Social Influence On Giving - US Study
Monday, 16th January 2006 at 12:01 pm
A new report from the US suggests that telling potential donors how much others have given can increase contributions by as much as 12%.
The study called “Field Experiments in Charitable Contributions: The Impact of Social Influence on the Voluntary Provision of Public Goods,” was carried out by researchers from The Wharton School at the University of Pennsylvania and from Indiana University in the United States.
The research was carried out during a public-radio fundraiser. Its aim was to determine if providing information on previous donors’ contributions would positively influence people calling to make gifts.
The study found that providing callers with “relevant and appropriate” information about how much a previous donor has given can significantly increase the amount of donations.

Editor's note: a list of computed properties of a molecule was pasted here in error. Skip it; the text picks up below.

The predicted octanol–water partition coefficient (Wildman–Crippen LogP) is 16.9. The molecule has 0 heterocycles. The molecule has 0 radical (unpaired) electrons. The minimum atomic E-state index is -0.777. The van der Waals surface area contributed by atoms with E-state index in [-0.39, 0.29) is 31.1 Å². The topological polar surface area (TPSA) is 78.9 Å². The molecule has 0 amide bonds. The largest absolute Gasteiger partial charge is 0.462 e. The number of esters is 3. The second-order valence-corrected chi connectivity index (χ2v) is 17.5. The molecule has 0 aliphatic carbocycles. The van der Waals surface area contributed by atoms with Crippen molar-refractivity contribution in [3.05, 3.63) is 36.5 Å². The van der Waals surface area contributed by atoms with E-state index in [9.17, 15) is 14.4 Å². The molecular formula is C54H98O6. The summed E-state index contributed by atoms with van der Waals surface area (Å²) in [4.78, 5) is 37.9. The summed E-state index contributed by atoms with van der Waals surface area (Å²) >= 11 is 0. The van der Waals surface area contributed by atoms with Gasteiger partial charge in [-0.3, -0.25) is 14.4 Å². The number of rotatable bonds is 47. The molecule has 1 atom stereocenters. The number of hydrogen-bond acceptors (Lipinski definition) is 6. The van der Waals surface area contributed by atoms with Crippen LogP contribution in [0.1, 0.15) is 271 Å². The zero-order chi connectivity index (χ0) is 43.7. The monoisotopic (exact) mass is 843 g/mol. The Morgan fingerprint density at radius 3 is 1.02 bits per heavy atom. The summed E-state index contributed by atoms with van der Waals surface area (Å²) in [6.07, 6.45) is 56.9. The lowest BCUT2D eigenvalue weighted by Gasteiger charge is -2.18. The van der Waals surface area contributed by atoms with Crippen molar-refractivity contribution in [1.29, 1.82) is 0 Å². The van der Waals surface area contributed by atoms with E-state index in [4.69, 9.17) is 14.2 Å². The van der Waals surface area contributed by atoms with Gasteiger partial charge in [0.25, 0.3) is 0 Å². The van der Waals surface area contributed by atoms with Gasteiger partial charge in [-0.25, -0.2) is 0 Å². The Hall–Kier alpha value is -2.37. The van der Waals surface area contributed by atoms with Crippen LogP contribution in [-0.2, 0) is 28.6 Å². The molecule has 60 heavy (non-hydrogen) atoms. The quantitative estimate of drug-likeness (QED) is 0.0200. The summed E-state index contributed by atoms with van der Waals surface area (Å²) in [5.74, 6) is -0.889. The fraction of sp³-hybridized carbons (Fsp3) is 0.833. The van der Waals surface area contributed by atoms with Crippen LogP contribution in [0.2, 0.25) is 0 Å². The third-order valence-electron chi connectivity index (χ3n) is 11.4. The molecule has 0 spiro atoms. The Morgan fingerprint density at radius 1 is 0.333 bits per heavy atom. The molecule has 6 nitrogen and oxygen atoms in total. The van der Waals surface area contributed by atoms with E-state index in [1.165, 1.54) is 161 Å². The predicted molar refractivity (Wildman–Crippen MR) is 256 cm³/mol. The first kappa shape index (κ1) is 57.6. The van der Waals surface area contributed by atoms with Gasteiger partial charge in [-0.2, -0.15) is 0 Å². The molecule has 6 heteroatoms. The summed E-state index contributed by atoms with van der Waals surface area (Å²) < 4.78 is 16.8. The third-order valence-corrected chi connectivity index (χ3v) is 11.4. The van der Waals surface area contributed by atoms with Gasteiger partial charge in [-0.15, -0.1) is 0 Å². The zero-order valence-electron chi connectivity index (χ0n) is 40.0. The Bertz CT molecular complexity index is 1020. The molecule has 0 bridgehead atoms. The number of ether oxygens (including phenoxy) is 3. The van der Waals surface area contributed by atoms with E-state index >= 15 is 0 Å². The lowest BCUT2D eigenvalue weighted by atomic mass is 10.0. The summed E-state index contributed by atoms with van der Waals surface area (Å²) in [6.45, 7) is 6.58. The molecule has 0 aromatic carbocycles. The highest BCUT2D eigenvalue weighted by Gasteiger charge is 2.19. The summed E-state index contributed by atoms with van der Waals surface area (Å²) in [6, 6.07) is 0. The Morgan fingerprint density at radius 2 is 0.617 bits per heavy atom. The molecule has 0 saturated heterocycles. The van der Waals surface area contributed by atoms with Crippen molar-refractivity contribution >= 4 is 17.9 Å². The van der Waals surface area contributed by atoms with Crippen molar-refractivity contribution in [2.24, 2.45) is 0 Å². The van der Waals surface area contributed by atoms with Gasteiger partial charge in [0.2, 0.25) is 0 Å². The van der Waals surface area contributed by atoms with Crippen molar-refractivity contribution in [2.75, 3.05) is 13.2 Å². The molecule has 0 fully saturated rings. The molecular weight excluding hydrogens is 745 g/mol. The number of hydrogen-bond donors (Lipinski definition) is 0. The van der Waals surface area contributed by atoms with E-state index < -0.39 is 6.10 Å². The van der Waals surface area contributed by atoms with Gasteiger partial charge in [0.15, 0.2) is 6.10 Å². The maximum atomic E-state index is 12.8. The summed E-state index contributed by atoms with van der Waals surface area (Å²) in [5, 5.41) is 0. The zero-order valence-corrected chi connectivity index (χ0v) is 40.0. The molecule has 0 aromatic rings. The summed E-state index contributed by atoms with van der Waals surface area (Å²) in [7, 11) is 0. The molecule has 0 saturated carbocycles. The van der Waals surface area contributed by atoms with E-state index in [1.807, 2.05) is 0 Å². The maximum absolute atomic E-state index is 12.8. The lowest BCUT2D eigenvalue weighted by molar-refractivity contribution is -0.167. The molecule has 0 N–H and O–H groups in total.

During the public-radio station fundraiser, when callers were told that a previous caller had donated $300, a figure representing the top 10 percent of gifts, donations rose by an average of 12 percent over the control group who were not given the information.
The study found that donors appeared to find it useful to have a benchmark to guide their giving and also found that providing this social information leads to increased giving in the next year.
Researchers examined the renewal rate and the amount the donors contributed in the subsequent year, and found that the renewal rate is higher when donors are given the social information than when the donors are not given this information.
They concluded that providing social information significantly increases the renewal rate and the amount one year later is higher (ranging from $US93.97 to $US121.13) than in the group not given the information ($US86.11).